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“Let's work together!”: The Effects of Peer Feedback on Pronunciation by Second Language Learners in Mobile-assisted Language Learning Context (Yuhui Huang, McGill University, Canada)

What:
Talk
When:
1:30 PM, Thursday 29 Apr 2021 EDT (30 minutes)
Where:
  Virtual session
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Yuhui Huang, McGill University, Canada

Title: “Let's work together!”: The Effects of Peer Feedback on Pronunciation by Second Language Learners in Mobile-assisted Language Learning Context

Keywords: Pronunciation teaching; Peer feedback; Mobile-assisted Language Learning

Abstract:

Previous studies have found that during peer interaction, learners are able to help their peers produce accurate language through feedback and to spontaneously self-correct their own errors more often than when interacting with teachers (Sato & Lyster, 2012). However, few studies have focused on the integration of peer feedback in pronunciation teaching and learning. In order to fill this gap and investigate the effects of peer feedback on improving learners’ pronunciation, the present study used a popular instant messaging application in China, WeChat, to build a supportive learning community in which Chinese English learners can feel comfortable giving and receiving feedback to each other.

Thirty-two participants were recruited and randomly assigned to three different groups: a control group (no feedback; n = 10), a teacher feedback group (n = 11), and a peer feedback group (n = 11). Each day during five consecutive days, all L2 learners read aloud a paragraph using voice messages in their corresponding groups, after which learners in the two treatment groups received feedback targeting their mispronunciation either from an ESL teacher or from their peers.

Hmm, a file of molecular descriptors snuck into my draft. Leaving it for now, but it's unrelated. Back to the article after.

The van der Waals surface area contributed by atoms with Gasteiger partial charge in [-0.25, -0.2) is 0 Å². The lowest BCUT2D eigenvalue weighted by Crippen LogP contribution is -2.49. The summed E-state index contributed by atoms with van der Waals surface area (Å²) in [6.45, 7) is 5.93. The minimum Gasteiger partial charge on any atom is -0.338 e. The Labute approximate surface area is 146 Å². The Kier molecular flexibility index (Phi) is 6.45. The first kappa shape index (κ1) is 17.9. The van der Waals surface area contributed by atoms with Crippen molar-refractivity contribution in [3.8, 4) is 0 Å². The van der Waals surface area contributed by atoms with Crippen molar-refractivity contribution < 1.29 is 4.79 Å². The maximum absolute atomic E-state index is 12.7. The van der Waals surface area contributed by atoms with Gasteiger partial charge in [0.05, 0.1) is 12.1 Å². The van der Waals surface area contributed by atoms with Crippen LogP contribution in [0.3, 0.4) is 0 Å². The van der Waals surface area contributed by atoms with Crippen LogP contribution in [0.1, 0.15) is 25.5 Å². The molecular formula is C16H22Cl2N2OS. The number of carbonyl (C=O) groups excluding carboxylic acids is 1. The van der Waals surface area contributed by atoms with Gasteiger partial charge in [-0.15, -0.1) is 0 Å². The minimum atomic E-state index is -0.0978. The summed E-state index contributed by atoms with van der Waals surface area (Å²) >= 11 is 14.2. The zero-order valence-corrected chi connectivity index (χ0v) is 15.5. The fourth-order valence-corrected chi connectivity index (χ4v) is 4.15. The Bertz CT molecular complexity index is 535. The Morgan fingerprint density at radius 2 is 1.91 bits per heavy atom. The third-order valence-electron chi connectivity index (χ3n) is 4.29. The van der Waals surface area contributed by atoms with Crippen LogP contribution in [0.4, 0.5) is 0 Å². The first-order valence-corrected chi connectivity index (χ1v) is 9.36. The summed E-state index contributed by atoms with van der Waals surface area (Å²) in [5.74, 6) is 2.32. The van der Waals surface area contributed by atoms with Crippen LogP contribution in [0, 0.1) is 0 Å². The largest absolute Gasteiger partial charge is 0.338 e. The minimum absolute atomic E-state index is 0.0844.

A pretest, an immediate post-test and a delayed post-test were conducted in terms of controlled reading. The audio-recorded speech samples were rated by six native English speakers for analyses. The two treatment groups also completed online questionnaires regarding their perceptions of and affective responses to providing and receiving feedback.

Results revealed that both treatment groups significantly outperformed the control group on comprehensibility at the immediate post-test, but not on the delayed post-test. The same treatment effect was not detected in their accentedness. L2 learners in the peer feedback group reported positive attitude and beliefs regarding providing feedback to and receiving feedback from other learners.